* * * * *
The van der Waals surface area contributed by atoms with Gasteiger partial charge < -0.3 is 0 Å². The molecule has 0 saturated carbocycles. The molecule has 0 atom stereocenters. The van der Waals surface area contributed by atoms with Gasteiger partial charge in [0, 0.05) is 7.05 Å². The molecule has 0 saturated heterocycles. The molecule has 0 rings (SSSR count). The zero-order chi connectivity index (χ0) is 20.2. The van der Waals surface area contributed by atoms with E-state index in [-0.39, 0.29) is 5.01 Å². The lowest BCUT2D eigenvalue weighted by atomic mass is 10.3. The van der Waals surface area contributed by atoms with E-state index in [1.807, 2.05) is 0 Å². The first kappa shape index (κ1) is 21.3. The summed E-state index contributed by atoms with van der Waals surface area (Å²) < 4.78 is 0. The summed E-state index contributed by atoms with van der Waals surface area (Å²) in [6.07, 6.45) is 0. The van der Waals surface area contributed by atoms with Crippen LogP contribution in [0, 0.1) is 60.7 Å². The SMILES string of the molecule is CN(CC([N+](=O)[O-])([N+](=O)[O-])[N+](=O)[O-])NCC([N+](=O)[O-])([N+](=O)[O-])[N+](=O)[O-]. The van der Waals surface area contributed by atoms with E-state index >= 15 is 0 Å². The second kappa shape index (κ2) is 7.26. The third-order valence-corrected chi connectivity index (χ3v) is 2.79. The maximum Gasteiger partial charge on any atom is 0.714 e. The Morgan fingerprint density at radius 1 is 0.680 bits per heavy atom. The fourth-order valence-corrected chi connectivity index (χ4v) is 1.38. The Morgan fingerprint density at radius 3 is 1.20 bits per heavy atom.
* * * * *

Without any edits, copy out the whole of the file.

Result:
The van der Waals surface area contributed by atoms with Gasteiger partial charge < -0.3 is 0 Å². The molecule has 0 saturated carbocycles. The molecule has 0 atom stereocenters. The van der Waals surface area contributed by atoms with Gasteiger partial charge in [0, 0.05) is 7.05 Å². The molecule has 0 saturated heterocycles. The molecule has 0 rings (SSSR count). The zero-order chi connectivity index (χ0) is 20.2. The van der Waals surface area contributed by atoms with E-state index in [-0.39, 0.29) is 5.01 Å². The lowest BCUT2D eigenvalue weighted by atomic mass is 10.3. The van der Waals surface area contributed by atoms with E-state index in [1.807, 2.05) is 0 Å². The first kappa shape index (κ1) is 21.3. The summed E-state index contributed by atoms with van der Waals surface area (Å²) < 4.78 is 0. The summed E-state index contributed by atoms with van der Waals surface area (Å²) in [6.07, 6.45) is 0. The van der Waals surface area contributed by atoms with Crippen LogP contribution in [0, 0.1) is 60.7 Å². The SMILES string of the molecule is CN(CC([N+](=O)[O-])([N+](=O)[O-])[N+](=O)[O-])NCC([N+](=O)[O-])([N+](=O)[O-])[N+](=O)[O-]. The van der Waals surface area contributed by atoms with E-state index >= 15 is 0 Å². The second kappa shape index (κ2) is 7.26. The third-order valence-corrected chi connectivity index (χ3v) is 2.79. The maximum Gasteiger partial charge on any atom is 0.714 e. The Morgan fingerprint density at radius 1 is 0.680 bits per heavy atom. The fourth-order valence-corrected chi connectivity index (χ4v) is 1.38. The Morgan fingerprint density at radius 3 is 1.20 bits per heavy atom.